Andréa Jones (22:18):
Got it. So the comments help. Do you do anything to encourage people to comment?

Michelle Edgemont (22:25):
I try to respond mm-hmm. <Affirmative> if it warrants a response. If it's a question I'll respond either text or like another video. It definitely the videos that people are the most mad about, have the most comments.

Andréa Jones (22:41):
Okay. <laugh> the most mad about,

Michelle Edgemont (22:43):
I don't do it on purpose. I don't put stuff out there to make people mad on purpose. But the finances of weddings is a sticky point in probably every single person that's getting married. Doesn't matter if your budget's 2 million or $2,000. And any videos that I post that talk about how much flowers cost, people are very mad.

Andréa Jones (23:09):
They're mad about how much they cost.

Michelle Edgemont (23:11):
They're mad that they're so expensive. I'm putting so expensive in quotation marks.

Andréa Jones (23:17):

Michelle Edgemont (23:18):
So those videos get the most comments. The 1 million view video was about a very, like a semi large budget wedding that I had. And the majority of the comments are like half Florists saying like defending their prices and the other half people getting married saying the wedding industry is a scam. So, eh, I don't take it personally. Yeah. But the ones that make people the maddest get the most views.

Andréa Jones (23:50):
Hmm. Interesting. So from all this, obviously your business is flourishing. I'm curious where you see that positioning in, like, I know there are a lot of people that are mad, but some people have to be like, oh, I value this even more now. Right.

Michelle Edgemont (24:07):
Yeah. I've had a lot of comments of people saying, thank you for explaining this. It's, I have no idea how much flowers cost, which, why would you?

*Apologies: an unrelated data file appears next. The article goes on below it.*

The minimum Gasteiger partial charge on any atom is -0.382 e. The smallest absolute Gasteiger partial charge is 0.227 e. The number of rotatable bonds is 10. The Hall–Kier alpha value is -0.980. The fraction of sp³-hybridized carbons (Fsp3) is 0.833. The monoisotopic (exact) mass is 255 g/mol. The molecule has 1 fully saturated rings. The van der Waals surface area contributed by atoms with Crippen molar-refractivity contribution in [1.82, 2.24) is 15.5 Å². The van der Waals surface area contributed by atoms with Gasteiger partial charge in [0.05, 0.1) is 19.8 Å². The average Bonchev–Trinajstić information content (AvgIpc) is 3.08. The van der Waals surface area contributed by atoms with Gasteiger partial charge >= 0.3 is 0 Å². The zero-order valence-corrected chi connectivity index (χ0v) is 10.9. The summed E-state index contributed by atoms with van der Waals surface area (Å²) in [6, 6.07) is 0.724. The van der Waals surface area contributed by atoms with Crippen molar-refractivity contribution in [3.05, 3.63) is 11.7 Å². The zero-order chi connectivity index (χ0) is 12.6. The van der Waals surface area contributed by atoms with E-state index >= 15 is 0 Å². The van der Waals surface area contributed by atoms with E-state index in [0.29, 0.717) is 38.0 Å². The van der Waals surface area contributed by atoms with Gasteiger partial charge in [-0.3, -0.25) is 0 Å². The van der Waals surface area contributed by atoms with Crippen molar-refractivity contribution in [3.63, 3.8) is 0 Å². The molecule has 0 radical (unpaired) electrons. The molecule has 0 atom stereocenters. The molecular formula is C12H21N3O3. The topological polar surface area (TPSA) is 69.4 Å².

Andréa Jones (24:20):

Michelle Edgemont (24:20):
Which is what I tell all my clients all the time. Like, you've never purchased flowers for a 100 plus person event before in your life. Yeah. Like, how would you even fathom the cost of this? Like you just don't have the information.

Andréa Jones (24:37):

Michelle Edgemont (24:38):
And I personally find that the information on a lot of the like bigger wedding websites is not correct because it generalizes based on the entire country and me being in the New York City area, everything is gonna be more expensive. Right. So people who live in more urban areas have a little bit more sticker shock when it comes to flowers. And I, when I was getting married, it was so, so hard to find a florist or really book anything because we didn't know how much anything cost. Yeah. And then you're getting prices back for e for everything and you are, you know, you have sticker shock and then you get sad and then it's a lot of emotions. Yeah. So I find the more information that brides and grooms have when it comes to specifically flower prices is only benefiting anybody. And a lot of people will say, oh, I saw that photo on TikTok and Instagram or Pinterest, and I thought that would've cost $200 when in actuality it costs like $800.

Andréa Jones (25:44):

Michelle Edgemont (25:45):
And how would they know that without me or somebody telling them. Yeah, right. In like a kind understanding way of just factual information.

Andréa Jones (25:57):